Youth, Violence, and the Reproduction of Social Inequalities


Youth, Violence, and the Reproduction of Social Inequalities



Caroline Hauer, Ariana Adkins, Melissa Moore


Presentation: 9:00-10:00 a.m., Kennedy Union 312



Violence -- whether physical or rhetorical -- is a key mechanism by which social groups navigate their status and power. Groups with less power tend to experience disproportionate rates of violence. In this panel, presenters explore the social conditions in which violence emerges; how individuals are impacted and react to violence; and how violence is represented in both mainstream and social media outlets. The first paper investigates how children who experience abuse or trauma go on to enact aggressive behaviors themselves. The second paper investigates how media representations of violent crime committed by American juveniles have evolved since 1980. The third paper investigates inter-generational discourse on TikTok and how adversarial group dynamics contribute to current polarized and politicized identity-based rhetoric on the Internet. Each of these papers is based on original social science research undertaken by presenters for the sociology senior capstone. Taken together, the papers reveal the myriad ways that violence and conflicts emerge in social interactions. This panel should be of interest to folks who are interested in thinking through ways to build a more safe, peaceful, and democratic society.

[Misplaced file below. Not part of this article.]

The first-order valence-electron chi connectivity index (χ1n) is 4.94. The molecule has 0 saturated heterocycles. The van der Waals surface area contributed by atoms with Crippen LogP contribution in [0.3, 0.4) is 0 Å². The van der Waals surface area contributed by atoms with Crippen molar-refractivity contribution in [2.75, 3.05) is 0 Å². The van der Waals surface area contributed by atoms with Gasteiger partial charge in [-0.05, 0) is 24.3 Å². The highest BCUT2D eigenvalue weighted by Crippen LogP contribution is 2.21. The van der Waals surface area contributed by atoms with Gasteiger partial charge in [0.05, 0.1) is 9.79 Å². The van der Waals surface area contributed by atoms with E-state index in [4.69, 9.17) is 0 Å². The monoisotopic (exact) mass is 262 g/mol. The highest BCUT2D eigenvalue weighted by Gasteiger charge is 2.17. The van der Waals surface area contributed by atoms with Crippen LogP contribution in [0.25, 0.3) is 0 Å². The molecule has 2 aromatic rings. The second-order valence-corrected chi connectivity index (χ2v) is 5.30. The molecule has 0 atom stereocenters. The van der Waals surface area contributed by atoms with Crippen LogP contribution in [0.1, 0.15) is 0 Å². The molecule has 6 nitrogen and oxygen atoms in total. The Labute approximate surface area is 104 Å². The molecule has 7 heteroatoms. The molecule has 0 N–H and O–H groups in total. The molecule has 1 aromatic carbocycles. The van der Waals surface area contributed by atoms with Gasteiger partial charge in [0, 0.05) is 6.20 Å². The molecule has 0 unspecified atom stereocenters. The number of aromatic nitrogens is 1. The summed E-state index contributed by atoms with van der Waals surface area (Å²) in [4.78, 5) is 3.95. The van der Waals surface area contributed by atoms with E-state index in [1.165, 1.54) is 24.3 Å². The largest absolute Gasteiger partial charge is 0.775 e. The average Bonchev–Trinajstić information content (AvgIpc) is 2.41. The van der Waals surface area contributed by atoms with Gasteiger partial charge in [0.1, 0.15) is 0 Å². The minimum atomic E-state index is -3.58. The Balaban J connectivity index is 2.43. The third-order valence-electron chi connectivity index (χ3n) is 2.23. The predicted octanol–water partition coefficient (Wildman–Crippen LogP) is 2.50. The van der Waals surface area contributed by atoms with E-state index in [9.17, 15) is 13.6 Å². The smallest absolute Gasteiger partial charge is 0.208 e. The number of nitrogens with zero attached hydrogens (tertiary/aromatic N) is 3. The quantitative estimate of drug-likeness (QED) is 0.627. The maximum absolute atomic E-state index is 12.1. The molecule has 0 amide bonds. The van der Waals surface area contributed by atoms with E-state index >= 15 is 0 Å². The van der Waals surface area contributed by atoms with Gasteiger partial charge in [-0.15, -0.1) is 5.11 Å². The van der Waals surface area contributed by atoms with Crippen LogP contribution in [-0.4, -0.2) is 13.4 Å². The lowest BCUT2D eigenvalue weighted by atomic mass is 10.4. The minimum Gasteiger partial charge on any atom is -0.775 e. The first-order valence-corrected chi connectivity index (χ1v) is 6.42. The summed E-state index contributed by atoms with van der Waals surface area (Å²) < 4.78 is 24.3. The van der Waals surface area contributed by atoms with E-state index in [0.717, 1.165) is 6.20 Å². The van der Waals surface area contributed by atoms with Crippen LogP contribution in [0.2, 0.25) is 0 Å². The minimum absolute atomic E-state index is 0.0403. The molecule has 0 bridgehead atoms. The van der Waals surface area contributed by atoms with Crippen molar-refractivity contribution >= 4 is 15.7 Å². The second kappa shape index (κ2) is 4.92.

Publication Date


Project Designation

Capstone Project

Primary Advisor

Jamie Small

Primary Advisor's Department

Sociology, Anthropology, and Social Work


Stander Symposium, College of Arts and Sciences

Institutional Learning Goals

Scholarship; Diversity; Critical Evaluation of Our Times

Youth, Violence, and the Reproduction of Social Inequalities